Food production is a remarkably democratic exercise. The original war gardens of World War I were founded not as an institutionalized national product but by home gardeners and garden clubs as a way to ensure a stable food supply. All over the world, when nations fail their people, small-scale home agriculture, led by the people, arises to fill the gaps. For example, in Kampala, Uganda, after that country’s civil war, urban farmers and gardeners fed the city, keeping most of its populace alive. In Cuba, when a large percentage of oil imports were lost and the nation starved under the embargo, ordinary Cubans led the way in feeding their nation. Eventually, governments claimed the work of ordinary people, but feeding people in hard times is generally a grassroots project, one that individuals and communities are remarkably well qualified to lead.
The first step to compensating for the limitations of our government is a new Victory Farm and Garden movement. This alone has the power to mitigate many of the ills in front of us and address the most urgent needs we have. A nation of farmers can ensure enough food and water for all and can soften the blows of the coming crises.
Becoming victory farmers will reduce the amount of climate-warming gasses released into the air each year, create stronger local economies, reserve resources for the world’s poor, reduce the amount of fossil fuels our nation is dependent upon, improve soil and water quality everywhere and give us all access to better, healthier, safer food in our own communities. It will improve our communities and our relationships with our neighbors, improve our health and well-being, strengthen our democracy and make our air cleaner and our homes more beautiful. How often does something so simple have so much power? How often can a small piece of dirt and a little effort change the world?
We are calling for 100 million new farmers and victory gardeners — up to one out of every three men, women and children in the country. We are also calling for 200 million people to take their places in the kitchen and begin cooking and eating sustainably. And when that many people act together, how can millions of small pieces of dirt and effort fail to change the world?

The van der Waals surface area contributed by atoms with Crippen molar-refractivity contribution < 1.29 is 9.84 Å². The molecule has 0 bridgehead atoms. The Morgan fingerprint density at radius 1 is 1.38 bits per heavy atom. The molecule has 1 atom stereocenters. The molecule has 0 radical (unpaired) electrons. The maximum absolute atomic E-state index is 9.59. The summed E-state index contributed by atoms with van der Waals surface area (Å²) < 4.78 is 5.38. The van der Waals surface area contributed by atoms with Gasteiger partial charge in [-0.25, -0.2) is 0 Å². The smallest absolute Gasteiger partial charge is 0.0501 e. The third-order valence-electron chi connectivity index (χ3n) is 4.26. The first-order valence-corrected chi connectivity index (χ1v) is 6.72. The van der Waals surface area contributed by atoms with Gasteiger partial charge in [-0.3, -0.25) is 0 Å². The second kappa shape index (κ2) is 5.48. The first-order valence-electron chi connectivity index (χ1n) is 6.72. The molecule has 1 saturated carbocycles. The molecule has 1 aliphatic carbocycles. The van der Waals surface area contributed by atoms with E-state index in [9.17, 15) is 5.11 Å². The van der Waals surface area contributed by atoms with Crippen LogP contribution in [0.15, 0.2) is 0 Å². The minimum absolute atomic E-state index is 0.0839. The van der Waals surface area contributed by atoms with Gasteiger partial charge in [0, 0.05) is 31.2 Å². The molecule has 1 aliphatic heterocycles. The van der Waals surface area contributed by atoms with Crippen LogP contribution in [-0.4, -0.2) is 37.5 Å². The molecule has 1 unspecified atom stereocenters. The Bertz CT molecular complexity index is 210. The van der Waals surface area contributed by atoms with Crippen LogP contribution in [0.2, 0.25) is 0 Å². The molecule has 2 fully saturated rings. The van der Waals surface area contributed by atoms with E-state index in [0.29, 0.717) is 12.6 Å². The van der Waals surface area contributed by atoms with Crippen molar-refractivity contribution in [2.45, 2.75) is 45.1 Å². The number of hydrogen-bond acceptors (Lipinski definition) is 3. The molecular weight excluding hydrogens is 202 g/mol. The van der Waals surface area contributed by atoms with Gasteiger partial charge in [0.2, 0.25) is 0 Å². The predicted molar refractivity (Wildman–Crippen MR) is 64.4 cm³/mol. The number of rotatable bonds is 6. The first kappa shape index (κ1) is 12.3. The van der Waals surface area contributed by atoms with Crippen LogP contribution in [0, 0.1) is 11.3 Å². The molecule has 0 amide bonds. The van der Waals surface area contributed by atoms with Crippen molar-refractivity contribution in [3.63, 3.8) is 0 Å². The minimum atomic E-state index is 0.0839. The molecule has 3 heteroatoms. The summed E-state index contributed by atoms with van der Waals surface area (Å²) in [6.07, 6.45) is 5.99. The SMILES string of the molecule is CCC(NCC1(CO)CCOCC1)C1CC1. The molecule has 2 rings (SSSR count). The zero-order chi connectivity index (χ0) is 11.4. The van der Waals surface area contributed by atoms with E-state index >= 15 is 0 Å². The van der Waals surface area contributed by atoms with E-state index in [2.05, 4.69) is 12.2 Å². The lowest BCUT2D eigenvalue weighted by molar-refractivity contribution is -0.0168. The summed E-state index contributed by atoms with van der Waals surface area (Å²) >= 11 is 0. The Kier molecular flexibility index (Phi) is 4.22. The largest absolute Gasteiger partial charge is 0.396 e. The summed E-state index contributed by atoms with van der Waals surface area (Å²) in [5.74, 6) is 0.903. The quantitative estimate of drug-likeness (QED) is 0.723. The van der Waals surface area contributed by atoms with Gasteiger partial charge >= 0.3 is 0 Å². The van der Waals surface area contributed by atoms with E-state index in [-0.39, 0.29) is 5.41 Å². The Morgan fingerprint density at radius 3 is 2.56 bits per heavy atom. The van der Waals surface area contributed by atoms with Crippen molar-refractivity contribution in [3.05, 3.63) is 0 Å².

We should say that in the course of the book we will speak mostly about the US — American history, present-day American practice, and how Americans can make change. We in no way mean to exclude other people. In fact, we believe strongly that the other rich nations must begin to grow their own victory farms and gardens as well. But the US has had a particularly powerful role in shaping the present-day Western lifestyle and has been a disproportionate contributor to all of the problems that we are seeking solutions to. To some degree, global warming and peak oil are American problems: we created and modeled the lifestyle that so many others now dream of, and we are the largest single contributors to global warming and the largest consumers on earth. As others have pointed out, to a large degree, where Americans go, others will follow. And so we believe that we must focus on our own nation, not just exhorting Americans to act, but tracing through our own history the strains of uniquely American thought that could enable us not only to do less harm but to repair what we have done. We believe that not only will the US be better off but so will the world if we succeed.
Reprinted with permission from A Nation of Farmers by Sharon Astyk and Aaron Newton and published by New Society Publishers, 2009.